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Fatal boat crash in Ogle County now a felony case

New charges filed against Oregon man

OREGON – An Oregon man who the prosecutor says was drunk when the boat he was driving was involved in a fatal crash more than a year ago now faces felony charges.

Marc Mongan, 47, had been charged with six misdemeanors in the death of a Rockford woman more than a year ago. On Wednesday, felony charges were filed in Ogle County Court.

Mongan was charged with seven felony counts – one count of aggravated driving under the influence of alcohol, a Class 2 felony; three counts of reckless homicide, all Class 3 felonies; and three counts of reckless conduct, all Class 4 felonies.

He is charged in the death of Megan Wells, 31, who was killed June 24, 2016, when Mongan’s jonboat struck her as it went over the back of the pontoon boat in which she was riding, throwing her overboard.

Wells died of blunt force trauma to the head and chest.

The collision occurred about 8:40 p.m. on the Rock River, 3 miles north of Oregon.

Ogle County Associate Judge John Redington set a preliminary hearing for Oct. 18, when he will rule on whether probable cause exists for the felony charges. That can be determined by either a grand jury or a judge. Special Prosecutor David Neal decided against convening a grand jury.

“Doing it this way will expedite the case, which has already been going on for some time," Neal said.

Mongan’s attorney, David Tess of Rochelle, said he received the new charges only a few minutes before Wednesday's hearing and had not yet reviewed them.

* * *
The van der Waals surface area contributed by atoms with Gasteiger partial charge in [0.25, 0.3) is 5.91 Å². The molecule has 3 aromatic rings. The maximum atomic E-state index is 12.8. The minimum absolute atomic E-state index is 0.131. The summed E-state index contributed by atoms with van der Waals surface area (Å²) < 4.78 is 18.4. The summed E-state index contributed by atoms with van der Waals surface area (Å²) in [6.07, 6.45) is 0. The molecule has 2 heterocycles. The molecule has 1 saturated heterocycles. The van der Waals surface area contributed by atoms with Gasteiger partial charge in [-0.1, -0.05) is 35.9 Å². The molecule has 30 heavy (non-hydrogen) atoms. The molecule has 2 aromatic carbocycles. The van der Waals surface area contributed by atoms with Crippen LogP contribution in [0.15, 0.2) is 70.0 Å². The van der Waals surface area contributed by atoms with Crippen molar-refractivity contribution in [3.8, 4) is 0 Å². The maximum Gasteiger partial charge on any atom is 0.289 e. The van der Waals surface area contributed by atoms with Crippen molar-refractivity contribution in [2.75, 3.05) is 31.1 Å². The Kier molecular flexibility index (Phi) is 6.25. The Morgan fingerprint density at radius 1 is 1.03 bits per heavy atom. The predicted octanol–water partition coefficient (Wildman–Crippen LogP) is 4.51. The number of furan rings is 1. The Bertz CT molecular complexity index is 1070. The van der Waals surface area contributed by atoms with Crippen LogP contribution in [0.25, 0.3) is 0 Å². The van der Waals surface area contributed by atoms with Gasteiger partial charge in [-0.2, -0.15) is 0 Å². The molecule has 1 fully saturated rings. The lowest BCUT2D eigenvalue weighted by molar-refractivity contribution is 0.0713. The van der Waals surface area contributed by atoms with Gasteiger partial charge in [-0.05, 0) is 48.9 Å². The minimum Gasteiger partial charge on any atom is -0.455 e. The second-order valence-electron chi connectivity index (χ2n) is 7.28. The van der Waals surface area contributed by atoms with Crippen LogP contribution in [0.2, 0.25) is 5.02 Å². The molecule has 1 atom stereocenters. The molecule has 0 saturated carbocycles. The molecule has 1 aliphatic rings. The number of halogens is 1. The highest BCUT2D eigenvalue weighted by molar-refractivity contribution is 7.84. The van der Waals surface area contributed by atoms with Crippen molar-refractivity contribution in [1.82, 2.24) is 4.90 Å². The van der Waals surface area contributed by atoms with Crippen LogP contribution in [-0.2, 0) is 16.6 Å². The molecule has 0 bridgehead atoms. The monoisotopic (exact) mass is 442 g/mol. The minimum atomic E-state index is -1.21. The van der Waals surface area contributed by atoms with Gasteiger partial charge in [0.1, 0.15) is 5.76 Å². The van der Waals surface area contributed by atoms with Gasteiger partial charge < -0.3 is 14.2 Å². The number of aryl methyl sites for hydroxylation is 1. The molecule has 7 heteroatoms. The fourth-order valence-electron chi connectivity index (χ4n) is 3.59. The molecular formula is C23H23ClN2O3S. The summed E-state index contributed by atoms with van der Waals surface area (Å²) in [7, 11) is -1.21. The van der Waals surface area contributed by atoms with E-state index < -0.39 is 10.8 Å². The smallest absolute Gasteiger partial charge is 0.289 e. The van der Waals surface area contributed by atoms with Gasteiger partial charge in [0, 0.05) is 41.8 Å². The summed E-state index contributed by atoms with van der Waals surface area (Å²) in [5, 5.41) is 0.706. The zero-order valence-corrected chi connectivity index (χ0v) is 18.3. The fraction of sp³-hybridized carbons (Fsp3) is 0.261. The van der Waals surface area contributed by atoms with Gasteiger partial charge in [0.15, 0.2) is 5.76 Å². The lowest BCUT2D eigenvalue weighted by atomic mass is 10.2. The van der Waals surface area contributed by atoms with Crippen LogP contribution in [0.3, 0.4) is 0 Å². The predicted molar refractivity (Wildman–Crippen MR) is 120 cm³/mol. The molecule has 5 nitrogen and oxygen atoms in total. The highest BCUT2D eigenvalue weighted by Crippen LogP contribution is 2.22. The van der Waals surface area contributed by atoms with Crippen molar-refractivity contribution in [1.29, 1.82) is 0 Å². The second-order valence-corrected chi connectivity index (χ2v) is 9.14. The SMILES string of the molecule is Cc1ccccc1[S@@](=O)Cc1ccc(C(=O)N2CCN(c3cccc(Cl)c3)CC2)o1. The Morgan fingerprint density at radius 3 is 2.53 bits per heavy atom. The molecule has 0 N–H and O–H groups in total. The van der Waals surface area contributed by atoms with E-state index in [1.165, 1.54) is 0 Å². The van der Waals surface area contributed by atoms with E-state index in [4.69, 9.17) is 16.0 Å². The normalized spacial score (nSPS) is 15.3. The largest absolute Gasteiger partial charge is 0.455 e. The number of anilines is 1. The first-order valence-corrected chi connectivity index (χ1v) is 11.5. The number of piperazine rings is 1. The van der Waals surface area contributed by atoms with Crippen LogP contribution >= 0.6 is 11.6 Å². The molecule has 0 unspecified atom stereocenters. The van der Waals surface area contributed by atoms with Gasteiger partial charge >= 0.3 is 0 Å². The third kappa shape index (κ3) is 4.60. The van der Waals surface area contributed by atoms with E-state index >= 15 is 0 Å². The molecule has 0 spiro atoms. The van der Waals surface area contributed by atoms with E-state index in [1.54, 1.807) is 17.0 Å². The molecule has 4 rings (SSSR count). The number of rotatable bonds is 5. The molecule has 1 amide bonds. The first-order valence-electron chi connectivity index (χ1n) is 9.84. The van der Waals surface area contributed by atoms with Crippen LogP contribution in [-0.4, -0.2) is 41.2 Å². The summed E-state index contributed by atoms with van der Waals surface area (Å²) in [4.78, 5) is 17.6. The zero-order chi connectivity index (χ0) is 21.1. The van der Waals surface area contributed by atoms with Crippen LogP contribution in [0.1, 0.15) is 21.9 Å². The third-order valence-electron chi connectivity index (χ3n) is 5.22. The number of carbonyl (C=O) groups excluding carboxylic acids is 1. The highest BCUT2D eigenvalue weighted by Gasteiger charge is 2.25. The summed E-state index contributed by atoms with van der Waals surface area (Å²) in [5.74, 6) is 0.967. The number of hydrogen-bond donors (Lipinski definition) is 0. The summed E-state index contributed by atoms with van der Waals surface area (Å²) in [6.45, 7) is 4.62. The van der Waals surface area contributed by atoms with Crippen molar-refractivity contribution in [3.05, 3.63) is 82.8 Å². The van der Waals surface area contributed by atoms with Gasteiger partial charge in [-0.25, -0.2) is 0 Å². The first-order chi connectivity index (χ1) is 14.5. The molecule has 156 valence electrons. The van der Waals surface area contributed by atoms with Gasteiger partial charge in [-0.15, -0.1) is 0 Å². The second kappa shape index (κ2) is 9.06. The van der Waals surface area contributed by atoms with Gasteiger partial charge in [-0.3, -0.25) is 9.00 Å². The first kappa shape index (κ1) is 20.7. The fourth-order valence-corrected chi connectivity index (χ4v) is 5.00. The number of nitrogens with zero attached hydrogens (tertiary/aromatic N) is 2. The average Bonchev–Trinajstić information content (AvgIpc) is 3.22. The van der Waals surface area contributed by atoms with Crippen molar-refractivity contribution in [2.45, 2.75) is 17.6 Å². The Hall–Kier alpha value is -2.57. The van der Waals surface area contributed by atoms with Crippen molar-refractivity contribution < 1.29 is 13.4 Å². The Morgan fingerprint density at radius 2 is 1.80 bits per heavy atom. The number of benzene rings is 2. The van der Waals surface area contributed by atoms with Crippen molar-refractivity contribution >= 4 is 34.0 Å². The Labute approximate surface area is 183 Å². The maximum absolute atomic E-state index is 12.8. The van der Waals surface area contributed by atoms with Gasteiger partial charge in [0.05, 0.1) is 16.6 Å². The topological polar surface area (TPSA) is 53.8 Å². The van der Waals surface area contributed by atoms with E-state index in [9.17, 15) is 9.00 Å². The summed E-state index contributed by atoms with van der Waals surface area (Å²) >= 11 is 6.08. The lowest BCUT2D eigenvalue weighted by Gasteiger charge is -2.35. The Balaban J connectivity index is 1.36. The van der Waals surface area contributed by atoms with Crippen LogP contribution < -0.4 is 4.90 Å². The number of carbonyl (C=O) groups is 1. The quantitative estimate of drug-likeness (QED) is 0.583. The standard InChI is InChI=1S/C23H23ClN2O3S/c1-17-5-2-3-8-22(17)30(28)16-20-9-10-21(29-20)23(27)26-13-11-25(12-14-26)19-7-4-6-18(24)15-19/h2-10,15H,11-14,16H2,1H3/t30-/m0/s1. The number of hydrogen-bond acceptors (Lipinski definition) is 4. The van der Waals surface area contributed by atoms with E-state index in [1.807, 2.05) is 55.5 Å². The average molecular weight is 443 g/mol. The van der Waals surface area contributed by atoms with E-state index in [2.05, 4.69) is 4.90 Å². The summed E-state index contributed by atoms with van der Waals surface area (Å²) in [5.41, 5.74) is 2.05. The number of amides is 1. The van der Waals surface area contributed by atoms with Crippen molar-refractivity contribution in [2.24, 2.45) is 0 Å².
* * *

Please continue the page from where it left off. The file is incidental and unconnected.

“I think it’s safe to say they mirror the previous charges,” he said.

The case formerly was being prosecuted by State’s Attorney Eric Morrow, who said in August that new evidence was discovered that could result in felony charges.

In December, a grand jury failed to indict Mongan on felony charges of operating a watercraft under the influence of alcohol and aggravated reckless operation of a watercraft.

Mongan was charged with misdemeanor operating a watercraft under the influence of alcohol and reckless operation of a watercraft following the grand jury’s decision. Four more charges were filed July 21: one count of improper passing when approaching a boat, two counts of careless operation of a watercraft, and one more count of reckless operation of a watercraft.

In May, Rockford attorney Cynthia Koroll, who represents Wells’ parents, David and Robin Swaziek of Loves Park, asked that a special prosecutor be appointed to replace and investigate Morrow for obstruction of justice for failing to get a search warrant to have Mongan’s blood drawn.

She also said there were conflicts of interest because Morrow and Mongan both are members of the Oregon Masons and Tebala Shriners.

Reddington denied her motions in June. He appointed Neal to prosecute the case in August at Morrow’s request.

David Swaziek said he was pleased with the new charges.

“This is a more positive chapter in that we’re upgrading the charges. We’re going to see some justice here. That’s what we wanted from the beginning,” he said. “We were put in a club nobody wants to be in. We just want to be sure there’s consequences for the actions.”

Wells, the mother of three small children, was a passenger on a pontoon boat driven by her uncle, David Daily, 53, of Leaf River. Daily and the other passengers on his boat, Phillip Lukes, 53, of Chicago; and Sherry Bushre, 60, of Chicago, refused treatment at the scene, as did Mongan.

Nicholas Lamb, 30, Oregon, a passenger in Mongan’s boat, was injured and taken to a Rockford hospital.

Mongan is also facing three civil lawsuits, one filed by Wells’ husband, Robbie, another filed by Lukes and Bushre, and a third filed by Daily and his wife, Leigh.

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